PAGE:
This is very common and is, in fact, a suggested circuit application in numerous linear regulator datasheets. Have a look at page 21, figure 11 of this datasheet for instance.

• Thanks. What I mean is from the given range for Hfe in datasheet, the gain is actually one value.( some unknown value in that range. But only one exact value) so the theoretical calculations are based one and only one value for hfe. (i.e do we calculate the minimum or maximum gain of a Darlington pair? Or we know for a given part, a temp and Ic etc. the hfe is a specific value?) Jul 7, 2021 at 6:21
• @Elementronics Measuring beta is more trouble than it's worth in most cases--don't design circuits in a way that depends on the exact value of beta. Jul 7, 2021 at 13:28
• @Elementronics And again, the exact value of beta for a given part may change with time, even if it's the same part at the same temperature and same collector current and everything--so you can't really rely on it to be stable over time either. I'm not sure just how much it drifts with time, as it's not usually a concern because circuits are usually designed in such a way that the exact value of beta doesn't matter. Jul 7, 2021 at 14:44

If 1 is correct then why one would ever buy an expensive voltage regulator with a high current rating? Can't we use a low-current regulator in small package and increase the current using BJTs?

Voltage regulators include a lot of stuff. They're more than just a voltage reference in a closed loop with a power amplifier. They have thermal and short-circuit protection which is nice. But they can also have things like sequencing and soft start which are really important and not so easy to just add on.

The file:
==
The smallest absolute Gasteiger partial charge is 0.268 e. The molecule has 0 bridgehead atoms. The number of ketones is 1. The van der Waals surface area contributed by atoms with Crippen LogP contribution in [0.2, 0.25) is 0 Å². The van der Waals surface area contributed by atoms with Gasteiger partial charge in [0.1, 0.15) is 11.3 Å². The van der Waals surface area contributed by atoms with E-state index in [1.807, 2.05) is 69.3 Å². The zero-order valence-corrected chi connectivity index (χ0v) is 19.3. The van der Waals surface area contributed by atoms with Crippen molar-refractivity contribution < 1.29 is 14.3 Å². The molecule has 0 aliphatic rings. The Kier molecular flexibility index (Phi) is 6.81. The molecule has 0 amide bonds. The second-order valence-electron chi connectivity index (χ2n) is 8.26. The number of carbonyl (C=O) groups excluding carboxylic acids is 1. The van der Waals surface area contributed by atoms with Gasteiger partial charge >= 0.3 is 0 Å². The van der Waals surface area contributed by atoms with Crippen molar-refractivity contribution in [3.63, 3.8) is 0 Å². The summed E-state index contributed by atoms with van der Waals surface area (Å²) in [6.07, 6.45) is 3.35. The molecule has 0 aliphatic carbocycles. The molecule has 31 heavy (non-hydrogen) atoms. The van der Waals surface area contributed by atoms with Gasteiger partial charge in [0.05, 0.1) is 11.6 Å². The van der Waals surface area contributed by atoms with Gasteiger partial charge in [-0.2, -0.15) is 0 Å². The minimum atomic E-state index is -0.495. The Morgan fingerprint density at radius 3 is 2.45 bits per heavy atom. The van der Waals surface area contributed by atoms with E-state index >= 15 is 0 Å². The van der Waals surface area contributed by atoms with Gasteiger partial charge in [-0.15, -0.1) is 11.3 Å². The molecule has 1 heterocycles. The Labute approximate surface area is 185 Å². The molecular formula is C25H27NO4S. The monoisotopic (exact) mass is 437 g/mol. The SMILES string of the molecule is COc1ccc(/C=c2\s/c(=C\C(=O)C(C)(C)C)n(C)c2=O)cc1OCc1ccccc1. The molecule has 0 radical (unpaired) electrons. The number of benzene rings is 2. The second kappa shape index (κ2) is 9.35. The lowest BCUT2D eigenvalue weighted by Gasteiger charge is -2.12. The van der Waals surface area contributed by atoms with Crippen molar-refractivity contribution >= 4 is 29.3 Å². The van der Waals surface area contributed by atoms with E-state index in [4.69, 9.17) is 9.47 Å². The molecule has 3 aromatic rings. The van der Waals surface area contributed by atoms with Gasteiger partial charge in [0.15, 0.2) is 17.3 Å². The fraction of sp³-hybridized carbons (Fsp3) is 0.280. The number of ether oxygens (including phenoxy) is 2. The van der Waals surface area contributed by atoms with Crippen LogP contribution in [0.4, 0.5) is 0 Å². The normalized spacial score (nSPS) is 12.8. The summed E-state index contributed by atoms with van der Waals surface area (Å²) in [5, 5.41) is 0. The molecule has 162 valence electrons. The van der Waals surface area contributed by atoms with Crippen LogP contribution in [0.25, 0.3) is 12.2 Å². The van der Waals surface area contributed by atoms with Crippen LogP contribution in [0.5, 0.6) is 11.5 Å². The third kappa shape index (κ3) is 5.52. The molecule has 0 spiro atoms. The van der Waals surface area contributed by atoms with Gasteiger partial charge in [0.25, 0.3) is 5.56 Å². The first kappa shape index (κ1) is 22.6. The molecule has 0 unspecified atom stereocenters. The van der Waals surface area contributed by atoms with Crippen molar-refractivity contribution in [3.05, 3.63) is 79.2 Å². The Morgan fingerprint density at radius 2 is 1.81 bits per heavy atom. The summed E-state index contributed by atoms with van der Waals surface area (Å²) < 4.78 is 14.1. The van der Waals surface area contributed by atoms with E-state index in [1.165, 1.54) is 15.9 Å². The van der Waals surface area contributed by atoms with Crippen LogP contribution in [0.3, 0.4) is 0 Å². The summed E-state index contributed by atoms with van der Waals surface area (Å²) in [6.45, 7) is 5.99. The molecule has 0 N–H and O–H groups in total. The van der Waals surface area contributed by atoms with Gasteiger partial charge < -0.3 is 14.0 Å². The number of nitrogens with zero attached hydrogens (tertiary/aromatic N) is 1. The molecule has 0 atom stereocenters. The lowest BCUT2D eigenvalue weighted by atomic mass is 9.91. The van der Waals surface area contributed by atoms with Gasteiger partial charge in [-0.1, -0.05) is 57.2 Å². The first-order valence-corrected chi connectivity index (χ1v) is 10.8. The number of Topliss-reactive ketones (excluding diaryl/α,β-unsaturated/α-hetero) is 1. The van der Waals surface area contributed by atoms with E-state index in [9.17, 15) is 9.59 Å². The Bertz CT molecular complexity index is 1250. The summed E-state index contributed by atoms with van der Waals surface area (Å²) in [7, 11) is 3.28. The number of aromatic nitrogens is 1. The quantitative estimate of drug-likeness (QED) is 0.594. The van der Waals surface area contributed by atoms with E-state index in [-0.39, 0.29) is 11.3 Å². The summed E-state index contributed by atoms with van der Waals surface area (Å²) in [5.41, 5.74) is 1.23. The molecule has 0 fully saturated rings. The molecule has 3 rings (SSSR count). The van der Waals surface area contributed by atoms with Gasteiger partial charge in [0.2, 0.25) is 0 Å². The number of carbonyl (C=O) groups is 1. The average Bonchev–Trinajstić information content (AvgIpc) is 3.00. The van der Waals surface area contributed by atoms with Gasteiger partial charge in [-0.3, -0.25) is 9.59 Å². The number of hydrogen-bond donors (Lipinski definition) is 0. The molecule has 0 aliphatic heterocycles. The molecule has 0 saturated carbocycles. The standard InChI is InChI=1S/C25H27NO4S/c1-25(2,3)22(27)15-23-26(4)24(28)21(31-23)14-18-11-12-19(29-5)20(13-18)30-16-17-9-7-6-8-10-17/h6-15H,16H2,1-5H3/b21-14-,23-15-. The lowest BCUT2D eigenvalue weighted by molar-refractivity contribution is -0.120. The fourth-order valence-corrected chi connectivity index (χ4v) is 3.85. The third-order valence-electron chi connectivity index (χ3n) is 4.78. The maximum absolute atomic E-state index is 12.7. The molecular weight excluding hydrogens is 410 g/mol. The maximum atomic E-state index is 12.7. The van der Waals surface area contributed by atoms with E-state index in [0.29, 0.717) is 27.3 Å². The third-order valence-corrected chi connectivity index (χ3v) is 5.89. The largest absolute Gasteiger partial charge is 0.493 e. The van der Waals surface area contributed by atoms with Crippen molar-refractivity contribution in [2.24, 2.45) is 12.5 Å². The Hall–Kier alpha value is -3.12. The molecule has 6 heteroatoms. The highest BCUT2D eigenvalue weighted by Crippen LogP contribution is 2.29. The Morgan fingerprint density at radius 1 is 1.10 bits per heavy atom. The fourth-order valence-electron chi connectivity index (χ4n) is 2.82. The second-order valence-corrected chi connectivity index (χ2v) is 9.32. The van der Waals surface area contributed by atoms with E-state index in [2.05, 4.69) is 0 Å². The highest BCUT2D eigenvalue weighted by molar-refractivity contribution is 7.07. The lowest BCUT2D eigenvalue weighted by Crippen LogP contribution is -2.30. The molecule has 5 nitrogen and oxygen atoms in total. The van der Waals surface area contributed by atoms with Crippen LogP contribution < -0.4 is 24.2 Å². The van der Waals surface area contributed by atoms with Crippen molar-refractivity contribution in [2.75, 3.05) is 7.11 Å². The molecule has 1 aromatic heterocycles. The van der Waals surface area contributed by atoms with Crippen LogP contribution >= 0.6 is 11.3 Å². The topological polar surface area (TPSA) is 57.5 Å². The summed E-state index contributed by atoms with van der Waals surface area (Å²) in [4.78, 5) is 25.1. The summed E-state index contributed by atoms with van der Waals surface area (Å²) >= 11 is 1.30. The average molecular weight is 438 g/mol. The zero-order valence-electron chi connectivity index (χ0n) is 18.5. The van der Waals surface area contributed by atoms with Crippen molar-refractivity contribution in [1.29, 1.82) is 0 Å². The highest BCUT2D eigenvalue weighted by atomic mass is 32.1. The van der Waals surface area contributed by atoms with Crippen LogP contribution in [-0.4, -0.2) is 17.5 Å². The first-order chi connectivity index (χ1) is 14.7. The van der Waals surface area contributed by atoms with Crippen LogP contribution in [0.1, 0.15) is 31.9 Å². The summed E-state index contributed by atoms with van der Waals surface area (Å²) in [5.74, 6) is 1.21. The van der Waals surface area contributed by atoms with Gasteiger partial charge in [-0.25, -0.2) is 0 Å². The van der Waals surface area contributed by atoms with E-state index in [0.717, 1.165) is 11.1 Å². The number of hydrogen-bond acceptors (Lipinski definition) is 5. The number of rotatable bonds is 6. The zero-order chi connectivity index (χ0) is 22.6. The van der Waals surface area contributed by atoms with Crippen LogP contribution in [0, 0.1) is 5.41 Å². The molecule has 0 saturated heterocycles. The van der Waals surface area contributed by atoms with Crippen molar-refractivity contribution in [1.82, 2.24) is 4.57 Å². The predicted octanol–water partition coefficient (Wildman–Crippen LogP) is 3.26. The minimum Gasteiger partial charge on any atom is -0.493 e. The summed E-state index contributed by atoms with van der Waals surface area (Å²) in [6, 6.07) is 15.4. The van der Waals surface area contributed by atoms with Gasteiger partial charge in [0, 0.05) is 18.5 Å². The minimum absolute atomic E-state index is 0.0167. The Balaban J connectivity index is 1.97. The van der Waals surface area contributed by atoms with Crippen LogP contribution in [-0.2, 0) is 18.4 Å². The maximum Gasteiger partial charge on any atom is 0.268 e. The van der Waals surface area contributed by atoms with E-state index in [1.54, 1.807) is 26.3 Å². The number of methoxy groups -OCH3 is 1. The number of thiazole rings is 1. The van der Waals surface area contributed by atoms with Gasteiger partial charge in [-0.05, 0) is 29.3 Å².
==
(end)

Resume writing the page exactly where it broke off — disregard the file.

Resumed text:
And what you would actually need is an op-amp, a voltage reference, and a power transistor. Just a reference an a transistor won't really be enough to close the negative feedback loop, at least not without the transistor introducing some offset that might vary with temperature and other conditions.

That's three components when you could just have one. Three times the complexity without the features listed above, and you might already be dealing with dozens of other ICs in your design.

Also, the performance of a regulator has been specified so you know how it's going to behave. You might be walking into the design knowing specific voltage tolerance, noise, and transient response requiresments. If you're whipping up your own you might not necessarily know that. In any case, it takes time to calculate it and verify it and you may already have your hands full dealing with other stuff.